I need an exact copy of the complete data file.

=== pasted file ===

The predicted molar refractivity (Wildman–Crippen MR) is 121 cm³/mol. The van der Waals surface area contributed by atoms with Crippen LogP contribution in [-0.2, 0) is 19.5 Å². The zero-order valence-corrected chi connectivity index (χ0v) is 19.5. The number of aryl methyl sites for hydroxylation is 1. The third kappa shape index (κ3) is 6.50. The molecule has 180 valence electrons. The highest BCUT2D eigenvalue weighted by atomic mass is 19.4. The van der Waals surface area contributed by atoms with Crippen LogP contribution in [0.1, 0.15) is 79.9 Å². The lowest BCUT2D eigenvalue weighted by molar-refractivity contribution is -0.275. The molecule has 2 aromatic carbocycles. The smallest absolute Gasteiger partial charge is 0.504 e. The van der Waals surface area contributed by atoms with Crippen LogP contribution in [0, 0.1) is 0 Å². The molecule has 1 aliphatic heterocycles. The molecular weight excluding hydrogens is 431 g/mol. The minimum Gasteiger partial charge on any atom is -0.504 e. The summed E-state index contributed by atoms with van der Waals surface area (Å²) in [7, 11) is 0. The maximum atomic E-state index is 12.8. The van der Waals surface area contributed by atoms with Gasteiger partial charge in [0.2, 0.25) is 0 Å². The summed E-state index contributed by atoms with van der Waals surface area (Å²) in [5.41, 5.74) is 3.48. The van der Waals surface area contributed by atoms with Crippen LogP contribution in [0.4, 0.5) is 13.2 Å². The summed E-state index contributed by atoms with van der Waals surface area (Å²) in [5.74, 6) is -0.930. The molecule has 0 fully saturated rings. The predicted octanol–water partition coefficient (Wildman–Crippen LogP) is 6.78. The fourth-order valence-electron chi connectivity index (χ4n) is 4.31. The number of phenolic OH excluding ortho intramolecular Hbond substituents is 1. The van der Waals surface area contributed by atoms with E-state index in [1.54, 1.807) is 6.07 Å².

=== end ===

The predicted molar refractivity (Wildman–Crippen MR) is 121 cm³/mol. The van der Waals surface area contributed by atoms with Crippen LogP contribution in [-0.2, 0) is 19.5 Å². The zero-order valence-corrected chi connectivity index (χ0v) is 19.5. The number of aryl methyl sites for hydroxylation is 1. The third kappa shape index (κ3) is 6.50. The molecule has 180 valence electrons. The highest BCUT2D eigenvalue weighted by atomic mass is 19.4. The van der Waals surface area contributed by atoms with Crippen LogP contribution in [0.1, 0.15) is 79.9 Å². The lowest BCUT2D eigenvalue weighted by molar-refractivity contribution is -0.275. The molecule has 2 aromatic carbocycles. The smallest absolute Gasteiger partial charge is 0.504 e. The van der Waals surface area contributed by atoms with Crippen LogP contribution in [0, 0.1) is 0 Å². The molecule has 1 aliphatic heterocycles. The molecular weight excluding hydrogens is 431 g/mol. The minimum Gasteiger partial charge on any atom is -0.504 e. The summed E-state index contributed by atoms with van der Waals surface area (Å²) in [7, 11) is 0. The maximum atomic E-state index is 12.8. The van der Waals surface area contributed by atoms with Gasteiger partial charge in [0.2, 0.25) is 0 Å². The summed E-state index contributed by atoms with van der Waals surface area (Å²) in [5.41, 5.74) is 3.48. The van der Waals surface area contributed by atoms with Crippen LogP contribution in [0.4, 0.5) is 13.2 Å². The summed E-state index contributed by atoms with van der Waals surface area (Å²) in [5.74, 6) is -0.930. The molecule has 0 fully saturated rings. The predicted octanol–water partition coefficient (Wildman–Crippen LogP) is 6.78. The fourth-order valence-electron chi connectivity index (χ4n) is 4.31. The number of phenolic OH excluding ortho intramolecular Hbond substituents is 1. The van der Waals surface area contributed by atoms with E-state index in [1.54, 1.807) is 6.07 Å².